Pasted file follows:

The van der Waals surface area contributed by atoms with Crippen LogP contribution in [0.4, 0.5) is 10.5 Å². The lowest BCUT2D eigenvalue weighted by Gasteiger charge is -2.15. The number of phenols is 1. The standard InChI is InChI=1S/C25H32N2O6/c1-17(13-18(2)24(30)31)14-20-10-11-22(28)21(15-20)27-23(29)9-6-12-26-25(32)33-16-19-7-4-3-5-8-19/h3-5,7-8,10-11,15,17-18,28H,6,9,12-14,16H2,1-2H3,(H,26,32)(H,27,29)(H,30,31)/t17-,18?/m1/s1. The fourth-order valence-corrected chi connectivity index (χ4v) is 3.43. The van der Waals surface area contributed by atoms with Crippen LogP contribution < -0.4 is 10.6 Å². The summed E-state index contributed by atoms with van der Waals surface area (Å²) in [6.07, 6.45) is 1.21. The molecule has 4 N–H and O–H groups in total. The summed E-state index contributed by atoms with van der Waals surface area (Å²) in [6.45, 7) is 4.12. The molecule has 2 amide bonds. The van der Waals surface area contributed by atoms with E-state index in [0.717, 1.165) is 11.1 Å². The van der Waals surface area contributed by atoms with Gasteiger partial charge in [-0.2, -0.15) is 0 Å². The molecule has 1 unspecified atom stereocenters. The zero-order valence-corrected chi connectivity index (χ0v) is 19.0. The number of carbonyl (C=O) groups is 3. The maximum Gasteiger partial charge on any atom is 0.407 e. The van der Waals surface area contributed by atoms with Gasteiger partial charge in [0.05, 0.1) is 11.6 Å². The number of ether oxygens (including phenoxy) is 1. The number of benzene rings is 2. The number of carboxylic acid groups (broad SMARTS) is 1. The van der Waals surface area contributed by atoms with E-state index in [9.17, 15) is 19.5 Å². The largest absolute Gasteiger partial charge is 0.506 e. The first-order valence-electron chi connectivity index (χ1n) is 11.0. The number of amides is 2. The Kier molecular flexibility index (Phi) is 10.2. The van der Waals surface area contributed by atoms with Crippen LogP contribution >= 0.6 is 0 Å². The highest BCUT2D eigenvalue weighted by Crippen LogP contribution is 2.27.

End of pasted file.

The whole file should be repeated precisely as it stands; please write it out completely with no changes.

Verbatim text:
The van der Waals surface area contributed by atoms with Crippen LogP contribution in [0.4, 0.5) is 10.5 Å². The lowest BCUT2D eigenvalue weighted by Gasteiger charge is -2.15. The number of phenols is 1. The standard InChI is InChI=1S/C25H32N2O6/c1-17(13-18(2)24(30)31)14-20-10-11-22(28)21(15-20)27-23(29)9-6-12-26-25(32)33-16-19-7-4-3-5-8-19/h3-5,7-8,10-11,15,17-18,28H,6,9,12-14,16H2,1-2H3,(H,26,32)(H,27,29)(H,30,31)/t17-,18?/m1/s1. The fourth-order valence-corrected chi connectivity index (χ4v) is 3.43. The van der Waals surface area contributed by atoms with Crippen LogP contribution < -0.4 is 10.6 Å². The summed E-state index contributed by atoms with van der Waals surface area (Å²) in [6.07, 6.45) is 1.21. The molecule has 4 N–H and O–H groups in total. The summed E-state index contributed by atoms with van der Waals surface area (Å²) in [6.45, 7) is 4.12. The molecule has 2 amide bonds. The van der Waals surface area contributed by atoms with E-state index in [0.717, 1.165) is 11.1 Å². The van der Waals surface area contributed by atoms with Gasteiger partial charge in [-0.2, -0.15) is 0 Å². The molecule has 1 unspecified atom stereocenters. The zero-order valence-corrected chi connectivity index (χ0v) is 19.0. The number of carbonyl (C=O) groups is 3. The maximum Gasteiger partial charge on any atom is 0.407 e. The van der Waals surface area contributed by atoms with Gasteiger partial charge in [0.05, 0.1) is 11.6 Å². The number of ether oxygens (including phenoxy) is 1. The number of benzene rings is 2. The number of carboxylic acid groups (broad SMARTS) is 1. The van der Waals surface area contributed by atoms with E-state index in [9.17, 15) is 19.5 Å². The largest absolute Gasteiger partial charge is 0.506 e. The first-order valence-electron chi connectivity index (χ1n) is 11.0. The number of amides is 2. The Kier molecular flexibility index (Phi) is 10.2. The van der Waals surface area contributed by atoms with Crippen LogP contribution >= 0.6 is 0 Å². The highest BCUT2D eigenvalue weighted by Crippen LogP contribution is 2.27.